With time, new and innovative techniques, methods and criteria are developed that have revolutionised the technical approach of man to construction. These new approaches are opening up new ways for mapping, site analysis, building configurations, planning and construction.
Primitive techniques like Theodolite Surveying, Photogrammetry and conventional LiDAR were time-consuming, and yet they did not prove to be much effective.
These techniques were inefficient in giving a detailed overview of the structure of a building. Moreover, they gave a 2D analysis, thus limiting the experts to think and plan their construction project more comprehensively.
These limitations gave rise to modern 3D mapping techniques giving pinpoint details of a structure, its geometry, space orientation and other key details. Among advanced 3D scanning techniques is Point Cloud Survey. Let’s discuss the details.
What is Point Cloud Survey?
A point cloud survey is a laser technique that scans a structure to get detailed data points or coordinates in 3 dimensions. These points are then interpreted using suitable software like Cloud Compare, Meshlab, Gom Inspect, etc., to get a whole picture of the building.
How Does It Work?
Unlike conventional techniques, the Point Cloud survey clarifies a whole new structure. A laser emitting thousands of beams scans the building for these detailed analyses. The beam hits the surfaces at different angles and returns points as they hit surfaces.
Each point has information in its X, Y, and Z coordinates, whereas the information reveals the distance it has travelled. These points are combined using specialised instruments and softwares to extract the required information.
Evolution of Point Cloud Survey?
Earlier in the beginning, point cloud surveys began as Geographical Information systems (GIS) that were first introduced in the 1960s to analyse the data for mapping purposes.
However, in 1990, GIS was used to investigate accidental sites other than terrain analyses. In 2010, GIS was used in 3D models from point clouds. This laid the foundation of a point cloud survey for detailed point structural analyses.
How is Point Cloud Survey Advantageous to Old Techniques?
Being one of the latest mapping techniques, the point cloud survey is advantageous in many aspects. Let’s see how it’s different from old techniques and how it can assist us in saving our quality time and generating accurate results.
Unlike conventional techniques, 100 % accuracy is one of the prime features of a point cloud survey. With a detailed analysis, even in millimetres, point cloud surveys eliminate the probability of errors in mapping. When applied to real-world projects, these accurate mapping results give better cost control as any expected issue can be rectified timely, thus saving time, cost and energy.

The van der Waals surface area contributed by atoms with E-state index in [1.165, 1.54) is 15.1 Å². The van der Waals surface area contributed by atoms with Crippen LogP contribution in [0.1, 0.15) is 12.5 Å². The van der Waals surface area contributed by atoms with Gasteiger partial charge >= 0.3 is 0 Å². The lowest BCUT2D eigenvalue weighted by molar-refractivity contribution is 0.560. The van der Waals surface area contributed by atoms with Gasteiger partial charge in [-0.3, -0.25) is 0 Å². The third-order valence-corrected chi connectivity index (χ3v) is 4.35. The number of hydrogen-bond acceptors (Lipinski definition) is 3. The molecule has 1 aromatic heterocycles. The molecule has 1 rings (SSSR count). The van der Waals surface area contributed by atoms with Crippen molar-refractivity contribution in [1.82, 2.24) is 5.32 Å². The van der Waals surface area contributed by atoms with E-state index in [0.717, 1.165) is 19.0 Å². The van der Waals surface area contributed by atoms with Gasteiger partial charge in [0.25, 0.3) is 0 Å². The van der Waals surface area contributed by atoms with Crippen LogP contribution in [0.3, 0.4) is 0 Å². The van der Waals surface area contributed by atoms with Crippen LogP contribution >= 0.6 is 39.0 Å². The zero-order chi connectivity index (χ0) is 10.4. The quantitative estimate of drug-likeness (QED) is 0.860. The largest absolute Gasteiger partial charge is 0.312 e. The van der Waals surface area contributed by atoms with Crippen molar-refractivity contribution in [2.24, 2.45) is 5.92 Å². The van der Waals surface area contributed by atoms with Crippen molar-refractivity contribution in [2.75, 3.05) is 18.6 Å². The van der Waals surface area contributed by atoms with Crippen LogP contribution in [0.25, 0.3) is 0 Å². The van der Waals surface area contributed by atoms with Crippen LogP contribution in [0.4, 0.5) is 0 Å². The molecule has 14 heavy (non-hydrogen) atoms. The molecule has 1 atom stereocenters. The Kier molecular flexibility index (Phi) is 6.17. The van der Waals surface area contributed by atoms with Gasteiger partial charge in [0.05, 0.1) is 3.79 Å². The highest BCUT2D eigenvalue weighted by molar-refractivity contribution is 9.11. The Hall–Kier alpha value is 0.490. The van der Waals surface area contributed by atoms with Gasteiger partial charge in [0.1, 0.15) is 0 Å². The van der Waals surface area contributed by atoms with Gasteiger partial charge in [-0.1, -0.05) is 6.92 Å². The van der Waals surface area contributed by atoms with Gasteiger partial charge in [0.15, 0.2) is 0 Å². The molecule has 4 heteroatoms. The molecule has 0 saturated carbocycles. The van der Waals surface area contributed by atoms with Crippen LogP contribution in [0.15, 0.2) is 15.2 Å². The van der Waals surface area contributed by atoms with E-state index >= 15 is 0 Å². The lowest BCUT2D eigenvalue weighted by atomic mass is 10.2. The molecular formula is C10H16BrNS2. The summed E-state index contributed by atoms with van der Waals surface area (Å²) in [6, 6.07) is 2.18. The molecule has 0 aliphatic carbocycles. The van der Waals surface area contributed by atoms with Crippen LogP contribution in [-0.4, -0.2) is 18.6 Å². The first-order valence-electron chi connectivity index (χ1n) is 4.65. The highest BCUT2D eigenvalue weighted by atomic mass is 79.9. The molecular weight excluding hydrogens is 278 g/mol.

Multiple complex projects include retrofitting facilities and require accuracy in every aspect, whether floor elevations, ceiling pans, cover sheets, etc.
A point cloud survey with an accuracy range of +/- 10mm can help clients achieve 360-degree visualisations, meaning greater details and a more accurate building structure per the client’s demands. This enhanced visualisation ensures precision in the project.
Limited Site Revisits:
Using primitive techniques, contractors have to visit the site many times to collect the information missed in every visit. Contrarily, a point cloud survey enables them to collect all the details effectively in a single attempt using laser technology. Thus, it saves time, allowing you to focus on key aspects of the project.
Limited Man Force:
Earlier techniques demanded more labour and equipment for a site analysis. This was not only costly, but also there were chances of human error.
Along with these drawbacks was the availability of skilled staff to conduct a site analysis for accurate mapping. However, with the advent of point cloud surveys, these hassles are wiped out and a right, directional and precise site analysis possible with minimum human intervention and cost.
Easy and Effective Access:
At times, there are minute or confined structures inaccessible to analyse via old techniques; however, a point cloud survey allows access to the smallest points on a structure. Hence, it gives you greater and easy access to limited sites.
Safety for Sensitive Structures:
Point cloud surveys are non-destructive and do not require physical contact with objects or terrain. This eliminates manual probing or excavation, which can be time-consuming and costly.
Higher Work Efficiency:
Giving detailed collaborative structures, cloud point surveys enable the contractors and the experts to work more easily. In the term, this increases work efficiency and ultimately enhances the speed of project completion.
Cloud Point Survey holds its key significance in being a multifaceted technique applicable in many ways. Whether there is a need to create accurate models of a building or generate a replica of any complex part of a machine, a cloud point survey remains relevant.
This technique can also be used to analyse and interpret the structures of historical sites. Moreover, cloud point surveys can be helpful to study the topography of mountains and caves, investigate the details of crime scenes, and create animated characters and scenes in games. None of the primitive techniques is multi-dimensional enough to serve these purposes.
Being innovative, helpful, and effective in giving detailed analyses, enhanced visualisation and 100% pinpoint accuracy up to millimetres, cloud point survey remains a multi-dimensional technique with numerous applications in mapping, structural analyses and investigations.
With a precise blend of laser technique with digitalisation, this technique has made the work easy, speedy and collaborative. Due to these reasons, cloud point survey outshines the primitive mapping methods.